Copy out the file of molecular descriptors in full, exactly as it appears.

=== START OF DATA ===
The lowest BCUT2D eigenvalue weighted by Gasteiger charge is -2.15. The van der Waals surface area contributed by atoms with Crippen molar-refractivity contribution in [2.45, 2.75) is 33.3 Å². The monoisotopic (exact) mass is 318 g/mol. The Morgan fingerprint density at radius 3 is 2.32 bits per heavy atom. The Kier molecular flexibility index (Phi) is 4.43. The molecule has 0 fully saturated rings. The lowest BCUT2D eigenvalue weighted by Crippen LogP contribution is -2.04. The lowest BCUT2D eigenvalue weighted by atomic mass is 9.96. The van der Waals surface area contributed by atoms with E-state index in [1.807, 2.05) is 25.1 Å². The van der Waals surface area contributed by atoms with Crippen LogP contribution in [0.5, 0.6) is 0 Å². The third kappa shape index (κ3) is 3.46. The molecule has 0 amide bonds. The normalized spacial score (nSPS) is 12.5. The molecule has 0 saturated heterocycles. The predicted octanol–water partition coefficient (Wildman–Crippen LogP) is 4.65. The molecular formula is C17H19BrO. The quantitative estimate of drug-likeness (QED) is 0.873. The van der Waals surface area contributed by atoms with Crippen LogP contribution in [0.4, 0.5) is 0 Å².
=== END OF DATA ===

The lowest BCUT2D eigenvalue weighted by Gasteiger charge is -2.15. The van der Waals surface area contributed by atoms with Crippen molar-refractivity contribution in [2.45, 2.75) is 33.3 Å². The monoisotopic (exact) mass is 318 g/mol. The Morgan fingerprint density at radius 3 is 2.32 bits per heavy atom. The Kier molecular flexibility index (Phi) is 4.43. The molecule has 0 fully saturated rings. The lowest BCUT2D eigenvalue weighted by Crippen LogP contribution is -2.04. The lowest BCUT2D eigenvalue weighted by atomic mass is 9.96. The van der Waals surface area contributed by atoms with E-state index in [1.807, 2.05) is 25.1 Å². The van der Waals surface area contributed by atoms with Crippen LogP contribution in [0.5, 0.6) is 0 Å². The third kappa shape index (κ3) is 3.46. The molecule has 0 amide bonds. The normalized spacial score (nSPS) is 12.5. The molecule has 0 saturated heterocycles. The predicted octanol–water partition coefficient (Wildman–Crippen LogP) is 4.65. The molecular formula is C17H19BrO. The quantitative estimate of drug-likeness (QED) is 0.873. The van der Waals surface area contributed by atoms with Crippen LogP contribution in [0.4, 0.5) is 0 Å².